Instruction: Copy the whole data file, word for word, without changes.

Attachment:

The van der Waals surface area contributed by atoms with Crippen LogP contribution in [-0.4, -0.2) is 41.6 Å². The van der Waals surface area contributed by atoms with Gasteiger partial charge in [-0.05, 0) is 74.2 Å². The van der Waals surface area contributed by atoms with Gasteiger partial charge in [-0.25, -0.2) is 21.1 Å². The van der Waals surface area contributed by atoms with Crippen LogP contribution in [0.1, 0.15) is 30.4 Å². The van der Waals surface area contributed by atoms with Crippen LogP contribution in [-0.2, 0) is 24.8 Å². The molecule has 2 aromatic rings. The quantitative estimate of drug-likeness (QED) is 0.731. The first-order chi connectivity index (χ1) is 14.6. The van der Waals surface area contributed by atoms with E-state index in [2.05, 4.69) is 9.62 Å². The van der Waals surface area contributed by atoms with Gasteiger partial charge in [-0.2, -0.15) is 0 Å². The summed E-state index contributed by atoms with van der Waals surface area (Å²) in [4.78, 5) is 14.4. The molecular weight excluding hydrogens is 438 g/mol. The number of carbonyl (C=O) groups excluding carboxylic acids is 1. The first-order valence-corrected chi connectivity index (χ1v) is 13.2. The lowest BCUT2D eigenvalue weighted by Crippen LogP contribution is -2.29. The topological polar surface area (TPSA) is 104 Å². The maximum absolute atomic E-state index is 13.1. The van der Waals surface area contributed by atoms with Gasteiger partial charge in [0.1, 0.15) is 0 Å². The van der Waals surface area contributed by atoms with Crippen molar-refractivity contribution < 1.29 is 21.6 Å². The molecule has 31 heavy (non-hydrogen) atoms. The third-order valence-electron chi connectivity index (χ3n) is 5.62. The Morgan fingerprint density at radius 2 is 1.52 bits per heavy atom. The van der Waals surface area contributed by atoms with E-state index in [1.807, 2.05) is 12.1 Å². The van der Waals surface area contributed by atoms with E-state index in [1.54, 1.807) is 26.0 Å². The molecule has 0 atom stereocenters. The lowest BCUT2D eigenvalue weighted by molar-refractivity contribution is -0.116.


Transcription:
The van der Waals surface area contributed by atoms with Crippen LogP contribution in [-0.4, -0.2) is 41.6 Å². The van der Waals surface area contributed by atoms with Gasteiger partial charge in [-0.05, 0) is 74.2 Å². The van der Waals surface area contributed by atoms with Gasteiger partial charge in [-0.25, -0.2) is 21.1 Å². The van der Waals surface area contributed by atoms with Crippen LogP contribution in [0.1, 0.15) is 30.4 Å². The van der Waals surface area contributed by atoms with Crippen LogP contribution in [-0.2, 0) is 24.8 Å². The molecule has 2 aromatic rings. The quantitative estimate of drug-likeness (QED) is 0.731. The first-order chi connectivity index (χ1) is 14.6. The van der Waals surface area contributed by atoms with E-state index in [2.05, 4.69) is 9.62 Å². The van der Waals surface area contributed by atoms with Gasteiger partial charge in [-0.2, -0.15) is 0 Å². The summed E-state index contributed by atoms with van der Waals surface area (Å²) in [4.78, 5) is 14.4. The molecular weight excluding hydrogens is 438 g/mol. The number of carbonyl (C=O) groups excluding carboxylic acids is 1. The first-order valence-corrected chi connectivity index (χ1v) is 13.2. The lowest BCUT2D eigenvalue weighted by Crippen LogP contribution is -2.29. The topological polar surface area (TPSA) is 104 Å². The maximum absolute atomic E-state index is 13.1. The van der Waals surface area contributed by atoms with Gasteiger partial charge in [0.1, 0.15) is 0 Å². The van der Waals surface area contributed by atoms with Crippen molar-refractivity contribution < 1.29 is 21.6 Å². The molecule has 31 heavy (non-hydrogen) atoms. The third-order valence-electron chi connectivity index (χ3n) is 5.62. The Morgan fingerprint density at radius 2 is 1.52 bits per heavy atom. The van der Waals surface area contributed by atoms with E-state index in [1.807, 2.05) is 12.1 Å². The van der Waals surface area contributed by atoms with E-state index in [1.54, 1.807) is 26.0 Å². The molecule has 0 atom stereocenters. The lowest BCUT2D eigenvalue weighted by molar-refractivity contribution is -0.116.